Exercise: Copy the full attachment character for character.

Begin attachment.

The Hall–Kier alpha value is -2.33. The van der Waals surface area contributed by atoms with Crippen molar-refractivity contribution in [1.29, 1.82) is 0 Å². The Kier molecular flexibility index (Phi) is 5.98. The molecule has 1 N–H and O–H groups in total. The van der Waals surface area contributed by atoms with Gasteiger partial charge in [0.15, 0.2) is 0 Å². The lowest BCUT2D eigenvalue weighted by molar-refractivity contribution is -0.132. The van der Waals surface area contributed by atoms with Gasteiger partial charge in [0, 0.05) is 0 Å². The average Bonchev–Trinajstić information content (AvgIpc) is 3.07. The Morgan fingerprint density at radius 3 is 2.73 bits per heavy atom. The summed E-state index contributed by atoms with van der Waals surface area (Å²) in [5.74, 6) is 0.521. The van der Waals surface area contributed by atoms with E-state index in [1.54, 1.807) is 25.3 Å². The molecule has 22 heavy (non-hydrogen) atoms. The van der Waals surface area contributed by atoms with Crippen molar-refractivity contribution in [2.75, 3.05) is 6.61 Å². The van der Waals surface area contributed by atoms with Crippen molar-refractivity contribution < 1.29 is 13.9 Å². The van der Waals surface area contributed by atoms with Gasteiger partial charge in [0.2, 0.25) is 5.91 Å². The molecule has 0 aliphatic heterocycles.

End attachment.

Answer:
The Hall–Kier alpha value is -2.33. The van der Waals surface area contributed by atoms with Crippen molar-refractivity contribution in [1.29, 1.82) is 0 Å². The Kier molecular flexibility index (Phi) is 5.98. The molecule has 1 N–H and O–H groups in total. The van der Waals surface area contributed by atoms with Gasteiger partial charge in [0.15, 0.2) is 0 Å². The lowest BCUT2D eigenvalue weighted by molar-refractivity contribution is -0.132. The van der Waals surface area contributed by atoms with Gasteiger partial charge in [0, 0.05) is 0 Å². The average Bonchev–Trinajstić information content (AvgIpc) is 3.07. The Morgan fingerprint density at radius 3 is 2.73 bits per heavy atom. The summed E-state index contributed by atoms with van der Waals surface area (Å²) in [5.74, 6) is 0.521. The van der Waals surface area contributed by atoms with E-state index in [1.54, 1.807) is 25.3 Å². The molecule has 22 heavy (non-hydrogen) atoms. The van der Waals surface area contributed by atoms with Crippen molar-refractivity contribution in [2.75, 3.05) is 6.61 Å². The van der Waals surface area contributed by atoms with Crippen molar-refractivity contribution < 1.29 is 13.9 Å². The van der Waals surface area contributed by atoms with Gasteiger partial charge in [0.2, 0.25) is 5.91 Å². The molecule has 0 aliphatic heterocycles.